Great place to start because the short stories range from a whole bunch of genres including fantasy, light-hearted comedy and historical fiction. Case in point: in the titular short story, there is man whose facial expressions are controlled by ropes. Intriguing!
Contrary to popular belief of non-readers, reading is definitely not a waste of time - not when you can also experience and read for yourself the misadventures of other people. Rodney Ee chronicles his mishaps and funny tales of travelling with sharp wit and humorous observations. If this doesn't spur you on to take on bumbling trip yourself, we don't know what will.
Don't write off a book simply because you think you don't have the attention span for it. Leow Yangfa's collection of personal stories are not overly sappy, yet are full of emotion that overflows into your heart.
This fascinating fictional portrait of Shanghai makes this book hard to put down. The struggles of five different people trying to make it in this cold city is thought provoking and possibly visceral, for some. Their hopes and dreams and tragedies are laid bare for us to read and it's like a train wreck that we can't look away from.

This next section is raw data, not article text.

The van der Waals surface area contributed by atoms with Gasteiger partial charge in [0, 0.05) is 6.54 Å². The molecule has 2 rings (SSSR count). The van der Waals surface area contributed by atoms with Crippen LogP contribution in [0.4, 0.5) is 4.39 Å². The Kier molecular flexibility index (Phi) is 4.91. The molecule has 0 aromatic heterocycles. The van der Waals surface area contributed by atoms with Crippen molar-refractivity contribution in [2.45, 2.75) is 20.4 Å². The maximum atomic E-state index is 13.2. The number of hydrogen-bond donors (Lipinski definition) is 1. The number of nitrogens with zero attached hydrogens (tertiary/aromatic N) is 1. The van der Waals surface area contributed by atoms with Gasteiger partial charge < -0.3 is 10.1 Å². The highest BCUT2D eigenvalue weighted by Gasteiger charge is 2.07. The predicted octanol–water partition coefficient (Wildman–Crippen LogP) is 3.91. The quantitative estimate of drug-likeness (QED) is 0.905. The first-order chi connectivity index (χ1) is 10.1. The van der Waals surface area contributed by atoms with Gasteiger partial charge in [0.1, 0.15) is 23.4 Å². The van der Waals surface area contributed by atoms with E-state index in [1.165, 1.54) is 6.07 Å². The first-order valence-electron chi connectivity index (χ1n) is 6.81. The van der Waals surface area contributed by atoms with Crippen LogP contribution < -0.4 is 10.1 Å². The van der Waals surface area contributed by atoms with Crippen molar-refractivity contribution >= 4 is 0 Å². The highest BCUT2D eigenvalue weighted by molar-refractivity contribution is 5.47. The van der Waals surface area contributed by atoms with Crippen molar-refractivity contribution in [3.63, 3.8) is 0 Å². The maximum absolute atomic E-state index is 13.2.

Often those who dislike reading find that the subject matter doesn't concern them, or that the material doesn't relate. Paul Coelho's The Alchemist is a must-read for any 20-something who's on their own journey finding and pursuing a purpose in life. It's not a short story - but there are illuminating lessons in there that even a non-reader would be glad to sift through a wall of text.
Sci-fi nerds if you prefer watching Star Trek than reading, then this one is for you. If there is one sci-fi/fantasy author you must know, it's Asimov. This short story featuring aliens and another world is captivating and out of this world (couldn't help the pun!)
Ok this is for the ones who picked up Gone Girl and DIDN'T like it or finish it. If you want something more riveting, more suspenseful and with a twist you didn't see coming, then this is the one. In fact, we'll say this is a crime novel for those who don't even /like/ the genre.
If you hate reading because some authors get WAY too indulgent with their words (and work), then you need one that is straight to the point and terse, maybe. David Leavitt's short stories is no-nonsense and there's a lack of sentimentality to it, despite tackling hard topics like cancer, divorce, loveless marriages, family feuds and near-murder.
Crazy. Rich. Asians. The title of the book tells it all. This great read moves by really quickly with all the crazy travel escapades, the ludicrous, snarky comments and the drama that can't possibly be true. Except that it all is. The short novel reads like a crazy film and I found it hard to put down!